The scammers, Alexander Soh, 24, and his girlfriend Yap Siew Ting, 19, were found guilty of extortion. Soh was jailed for five years and given five strokes of the cane, while Yap was given two years’ probation.

Scam cases this year
JANUARY
A 23-year-old man was extorted of $1,500 after he got to know a woman through a mobile messaging application.
They progressed to chatting online and the woman suggested they make a video of both them stripping. The victim agreed.
The woman threatened to circulate the video to the victim’s friends and family if he did not remit money to her. He paid her and made a police report.
FEBRUARY
A 37-year-old man lost $6,700 after he befriended an unknown woman on Facebook and they started chatting. They then communicated on Skype.
In one video chat, the woman suddenly appeared naked and asked him to reveal his genitals to her. She then blackmailed him and threatened to post the video on YouTube and share it with his friends.
The man made several transfers through a remittance agency before informing the police.
APRIL
Another 37-year-old man was extorted of $7,300 after his female scammer appeared in the nude in a video chat and asked him to show her his genitals.
He was reluctant but eventually persuaded to do so by the woman.
Not long after the video call ended, he was showed the video of him revealing his genitals. He was asked to pay her for the video to be deleted.
JULY
An 18-year-old man was invited to chat via Skype and was cheated of $3,100. During the chat, both the victim and woman performed indecent acts.
The next day, he received a Facebook message from the woman with a link to a YouTube clip of him performing the indecent act.
She asked for a sum of money to be paid, failing which the video would be circulated to his family and friends. He complied.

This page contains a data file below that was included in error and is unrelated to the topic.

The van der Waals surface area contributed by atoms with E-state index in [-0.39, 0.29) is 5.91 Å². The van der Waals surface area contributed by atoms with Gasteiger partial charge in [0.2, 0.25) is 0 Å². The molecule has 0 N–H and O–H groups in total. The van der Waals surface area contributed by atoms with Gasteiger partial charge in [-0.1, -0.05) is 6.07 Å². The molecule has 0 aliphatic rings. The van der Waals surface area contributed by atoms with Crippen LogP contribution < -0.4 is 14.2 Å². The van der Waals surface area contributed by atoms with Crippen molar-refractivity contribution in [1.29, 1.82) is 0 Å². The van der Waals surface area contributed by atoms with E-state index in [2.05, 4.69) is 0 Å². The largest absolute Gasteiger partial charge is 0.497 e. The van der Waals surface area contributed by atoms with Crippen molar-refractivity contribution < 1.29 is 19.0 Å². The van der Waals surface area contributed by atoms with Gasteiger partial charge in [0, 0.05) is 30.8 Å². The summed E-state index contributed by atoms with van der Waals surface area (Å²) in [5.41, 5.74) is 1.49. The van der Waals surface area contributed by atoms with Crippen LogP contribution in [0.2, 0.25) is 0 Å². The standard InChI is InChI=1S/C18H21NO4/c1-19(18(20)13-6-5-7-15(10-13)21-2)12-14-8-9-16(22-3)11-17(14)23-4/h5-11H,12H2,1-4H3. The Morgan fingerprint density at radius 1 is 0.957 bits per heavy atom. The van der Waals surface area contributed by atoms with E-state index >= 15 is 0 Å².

越来越多新加坡人沦为在线裸露支付骗局的受害者

翻译自 The New Paper 在 2014年8月18日上午06:00

这里的人是否如此绝望,以至于会为刚在网上认识的陌生人脱身?
那不是最坏的情况。然后这些人花了很多钱,以防止他们的照片在网上发布。
尽管有警方警告,但举报的网络勒索案件数量仍在激增。
去年一月至六月之间,有38例。在今年同期,这一数字为132,增长了247%。
涉及的总金额也从至少22,000美元跃升至至少57,000美元。
上周,东陵警司调查科负责人贾斯汀·黄(Justin Wong)说:“大多数受害者是20至30岁的男性。
“不幸的是,我们的新加坡人受到欲望的驱使,使他们成为网络勒索的受害者,骗子(与受害者)融洽相处仅需几天时间。”
当您想与您成为朋友时,当您的Facebook帐户上出现一个看起来清醒无瑕的漂亮面孔时,便开始了典型的骗局。
在视频聊天中,她会脱光衣服,并诱使您这样做。
诈骗者黄智达(Supt Wong)说,一旦骗子让受害者在摄像机上进行淫秽行为或获取受害者的淫秽照片,他们就“实现了目标”。
“那时候那位女士的照片消失了,出来了一条消息,显示与处于劣势的自己的视频的链接。”
诈骗者将使用这些照片和视频勒索受害者,以勒索金钱。
在今年迄今为止的132起案件中,有61名受害者向骗子汇款,以防止他们自己的露骨照片和录像被传播。一名受害者未满16岁。
在今年的一个案例中,一名37岁的男子被说服通过视频会议应用程序Skype展示自己的生殖器后被勒索约7,300美元。
他付钱是因为诈骗者扬言要向他的家人和朋友发送他的行为的录制视频。

外部管辖权
Supt Wong说,在大多数情况下,这些诈骗者都位于警察管辖范围之外的其他国家,因此无法收回这笔钱。
他补充说:“这是这种犯罪的现实。因此,我们试图找到方法来规避它,但这是困难的。”
“毫无疑问,这些是犯罪分子的海外网络,而不是个人。这些骗局背后有专业的,复杂的集团。”

5月,国际刑警组织,新加坡警察部队和其他警察机构的联合行动在菲律宾逮捕了58名骗子。
国际刑警组织的新闻稿说,据称他们在呼叫中心式办公室“几乎以工业规模经营”。
研究犯罪行为的高级心理学家杰弗里·钱(Jeffery Chin)表示,诈骗者通常会在互联网上与陌生人联系,但在首先对其潜在受害者进行广泛研究之后才这样做。
“他或她可以通过您的数字足迹和您在线发布的内容来研究您。”内政部团队行为科学中心犯罪,调查和法证处副处长说。
Wong Supt同意: “他们将寻找他们知道会很脆弱,容易受到这种诱惑的受害者。然后,他们将使用该特定的钩子来捕捉该特定的鱼。”

这里也有骗子
2012年,一名22岁的学生在八个月内被勒索了近10万美元。 当他不能再付钱给诈骗者时,他向父亲认罪并报警。
诈骗者,24岁的Alexander Soh和他的19岁的女友Yap Siew Ting被判犯有勒索罪。 Soh被判入狱五年,并被抚摸了五下拐杖,而Yap被判处了两年缓刑。

今年发生的诈骗案
一月
一名23岁的男子在通过移动短信应用认识一名女子后被勒索1,500美元。
他们前进到网上聊天,这位女士建议他们制作一段录像,将两人都剥离。受害人表示同意。
该名女子威胁说,如果他不向受害者汇款,则将视频分发给受害者的朋友和家人。他付给她报了警。
二月
一名37岁的男子在Facebook上与一个不知名的女人成为朋友后开始聊天,损失了6,700美元。然后,他们在Skype上进行了交流。
在一次视频聊天中,这名妇女突然露面,并要求他向她透露他的生殖器。然后,她勒索了他,并威胁要将该视频发布到YouTube上并与他的朋友分享。
该男子在通知警方之前通过汇款机构进行了多次汇款。
四月
另一名37岁的男子在视频聊天中出现在裸体女子面前,要求他向他展示自己的生殖器后,被勒索了7300美元。
他不愿意,但最终被那个女人说服了。
视频通话结束后不久,就向他显示了他的视频,其中显示了他的生殖器。要求他付钱给她,以删除该视频。
七月
一名18岁的男子被邀请通过Skype聊天,被骗3,100美元。聊天期间,受害人和妇女均进行了猥亵行为。
第二天,他从该女子那里收到一条Facebook消息,并带有指向他执行猥亵行为的YouTube剪辑的链接。
她要求支付一笔款项,否则视频将被分发给他的家人和朋友。他遵守了。

Common scams tricks 常用咋骗技俩